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The Bird Assemblage of the Darwin Region (Australia): Twenty Years, No Change †
* 1 , 1 , 1 , 2 , 3
1  College of Engineering, IT & Environment, Research Institute for the Environment and Livelihoods, Charles Darwin University, Darwin NT, Australia
2  College of Engineering, IT & Environment, EIE Environment, Charles Darwin University, Darwin NT, Australia
3  Environmental Research Institute of the Supervising Scientist, Darwin NT, Australia


There has been considerable urban development in the Darwin region over the last twenty years; as for most fauna in Australia since colonisation, the potential effects to the bird assemblage were expected to be disastrous. To provide a broad overview of changes, bird survey data from 1998 and 2018 were extracted from the Birds Australia ‘New Atlas of Australian Birds’ database. A total of 164 species were categorised into primary food source feeding guilds and levels of food specialisation. This was integrated into ArcGIS along with land use change mapping from 1998 and 2018 to investigate its impact on bird assemblages. There was no significant change in overall species numbers when all sites were analysed. However, when sites were separated into those with increased urbanisation or decreased greenspace, several sites showed a significant change in the number of species. For the majority of species, analysis of primary food types found no difference in the proportion of species within the assemblages between 1998 and 2018, regardless of the level of urbanisation or greenspace; the exception being those species that primarily feed on insects where the difference was just significant. An analysis using bird community data sorted into levels of food specialisation also found no difference between 1998 and 2018 despite habitat changes. These findings suggest that although there has been considerable urban development in the Darwin region, bird communities are remaining relatively stable.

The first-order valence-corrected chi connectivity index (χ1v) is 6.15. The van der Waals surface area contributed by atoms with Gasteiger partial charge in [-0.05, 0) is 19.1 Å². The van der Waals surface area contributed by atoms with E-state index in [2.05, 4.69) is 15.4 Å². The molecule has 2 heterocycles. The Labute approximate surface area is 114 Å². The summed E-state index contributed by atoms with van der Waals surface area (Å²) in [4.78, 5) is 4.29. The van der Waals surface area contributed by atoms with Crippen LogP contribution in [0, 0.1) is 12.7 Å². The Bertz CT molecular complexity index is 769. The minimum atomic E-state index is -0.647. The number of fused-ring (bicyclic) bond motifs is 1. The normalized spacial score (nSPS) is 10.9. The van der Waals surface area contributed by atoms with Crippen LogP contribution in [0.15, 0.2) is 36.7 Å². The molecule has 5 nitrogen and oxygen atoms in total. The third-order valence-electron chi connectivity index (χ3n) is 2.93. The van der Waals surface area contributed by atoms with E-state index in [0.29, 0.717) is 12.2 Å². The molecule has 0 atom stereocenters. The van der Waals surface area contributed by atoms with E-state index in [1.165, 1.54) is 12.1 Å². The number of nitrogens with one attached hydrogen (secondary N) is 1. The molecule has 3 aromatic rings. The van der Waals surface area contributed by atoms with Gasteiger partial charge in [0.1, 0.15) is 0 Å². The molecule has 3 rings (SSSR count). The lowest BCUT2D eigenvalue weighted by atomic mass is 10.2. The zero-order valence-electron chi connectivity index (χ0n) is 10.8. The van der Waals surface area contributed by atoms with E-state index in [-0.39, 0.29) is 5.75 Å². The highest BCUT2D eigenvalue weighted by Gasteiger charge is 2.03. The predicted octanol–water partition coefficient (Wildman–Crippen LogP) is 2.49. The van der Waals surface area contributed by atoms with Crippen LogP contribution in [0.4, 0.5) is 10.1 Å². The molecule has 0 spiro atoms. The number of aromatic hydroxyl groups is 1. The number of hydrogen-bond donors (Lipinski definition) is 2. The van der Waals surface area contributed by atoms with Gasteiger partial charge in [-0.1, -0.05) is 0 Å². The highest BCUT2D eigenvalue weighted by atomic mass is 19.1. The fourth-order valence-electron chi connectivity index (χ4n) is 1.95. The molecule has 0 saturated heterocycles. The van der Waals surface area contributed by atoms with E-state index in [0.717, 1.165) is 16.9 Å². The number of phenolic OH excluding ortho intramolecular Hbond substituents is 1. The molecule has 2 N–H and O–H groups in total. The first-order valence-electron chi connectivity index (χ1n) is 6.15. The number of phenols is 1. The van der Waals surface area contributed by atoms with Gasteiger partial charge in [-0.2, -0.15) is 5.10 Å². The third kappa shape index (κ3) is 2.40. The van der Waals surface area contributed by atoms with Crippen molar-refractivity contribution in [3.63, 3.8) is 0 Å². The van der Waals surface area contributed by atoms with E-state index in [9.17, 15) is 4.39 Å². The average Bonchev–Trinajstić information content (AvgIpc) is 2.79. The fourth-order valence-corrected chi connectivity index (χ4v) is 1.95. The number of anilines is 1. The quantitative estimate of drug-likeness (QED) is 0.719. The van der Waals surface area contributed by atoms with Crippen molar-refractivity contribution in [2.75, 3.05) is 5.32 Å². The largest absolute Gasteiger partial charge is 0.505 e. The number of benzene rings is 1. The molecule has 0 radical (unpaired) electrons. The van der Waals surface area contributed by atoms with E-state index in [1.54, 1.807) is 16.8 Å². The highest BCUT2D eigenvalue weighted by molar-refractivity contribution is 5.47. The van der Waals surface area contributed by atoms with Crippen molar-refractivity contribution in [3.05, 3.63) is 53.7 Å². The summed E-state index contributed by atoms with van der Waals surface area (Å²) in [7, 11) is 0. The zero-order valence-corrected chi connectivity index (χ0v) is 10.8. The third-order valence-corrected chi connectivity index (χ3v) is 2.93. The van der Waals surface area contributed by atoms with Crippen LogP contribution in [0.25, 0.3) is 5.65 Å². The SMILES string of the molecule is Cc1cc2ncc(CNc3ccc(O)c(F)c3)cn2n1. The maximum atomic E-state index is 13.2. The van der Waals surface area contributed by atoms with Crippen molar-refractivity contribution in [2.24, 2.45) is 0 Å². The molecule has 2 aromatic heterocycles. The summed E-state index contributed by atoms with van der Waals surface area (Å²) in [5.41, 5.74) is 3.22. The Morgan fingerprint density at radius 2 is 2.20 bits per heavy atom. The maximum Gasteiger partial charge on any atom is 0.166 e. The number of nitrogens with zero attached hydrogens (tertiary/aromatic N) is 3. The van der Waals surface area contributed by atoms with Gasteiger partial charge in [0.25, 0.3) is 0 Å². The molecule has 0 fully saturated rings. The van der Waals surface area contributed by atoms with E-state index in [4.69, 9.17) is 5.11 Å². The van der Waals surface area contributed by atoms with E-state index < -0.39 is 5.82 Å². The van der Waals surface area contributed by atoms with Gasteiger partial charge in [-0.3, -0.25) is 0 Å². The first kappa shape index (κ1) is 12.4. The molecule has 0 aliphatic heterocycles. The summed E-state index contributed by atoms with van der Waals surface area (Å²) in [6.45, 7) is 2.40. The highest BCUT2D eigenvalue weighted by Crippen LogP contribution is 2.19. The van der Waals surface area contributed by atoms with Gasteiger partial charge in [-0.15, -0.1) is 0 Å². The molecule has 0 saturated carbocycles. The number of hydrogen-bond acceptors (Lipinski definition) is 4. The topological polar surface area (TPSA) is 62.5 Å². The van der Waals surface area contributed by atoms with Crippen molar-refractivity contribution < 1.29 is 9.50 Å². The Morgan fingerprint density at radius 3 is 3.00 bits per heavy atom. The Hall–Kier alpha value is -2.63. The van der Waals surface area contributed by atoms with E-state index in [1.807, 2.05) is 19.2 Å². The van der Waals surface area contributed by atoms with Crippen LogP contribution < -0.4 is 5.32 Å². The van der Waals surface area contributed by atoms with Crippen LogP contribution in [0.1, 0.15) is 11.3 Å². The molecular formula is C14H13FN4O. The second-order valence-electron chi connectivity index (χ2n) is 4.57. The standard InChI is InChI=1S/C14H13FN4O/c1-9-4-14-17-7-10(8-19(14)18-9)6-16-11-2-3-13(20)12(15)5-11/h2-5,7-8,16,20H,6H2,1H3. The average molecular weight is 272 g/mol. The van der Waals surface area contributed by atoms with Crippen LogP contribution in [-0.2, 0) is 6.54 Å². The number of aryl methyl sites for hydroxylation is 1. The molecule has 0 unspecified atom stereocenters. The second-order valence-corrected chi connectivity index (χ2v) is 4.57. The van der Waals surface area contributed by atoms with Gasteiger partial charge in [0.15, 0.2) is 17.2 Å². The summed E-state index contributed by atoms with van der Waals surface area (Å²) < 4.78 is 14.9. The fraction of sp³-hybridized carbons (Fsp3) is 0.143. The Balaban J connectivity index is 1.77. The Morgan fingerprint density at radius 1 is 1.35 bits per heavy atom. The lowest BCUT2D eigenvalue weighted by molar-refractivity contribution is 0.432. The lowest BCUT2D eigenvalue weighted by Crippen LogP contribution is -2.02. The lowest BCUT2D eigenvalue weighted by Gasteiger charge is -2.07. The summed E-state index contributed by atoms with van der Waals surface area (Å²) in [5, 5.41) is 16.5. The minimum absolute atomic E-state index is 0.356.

Keywords: urban birds; bird assemblages; urbanisation; landscape ecology; land-use change; Geographic Ob-ject-Based Image Analysis(GEOBIA); Australian monsoonal tropics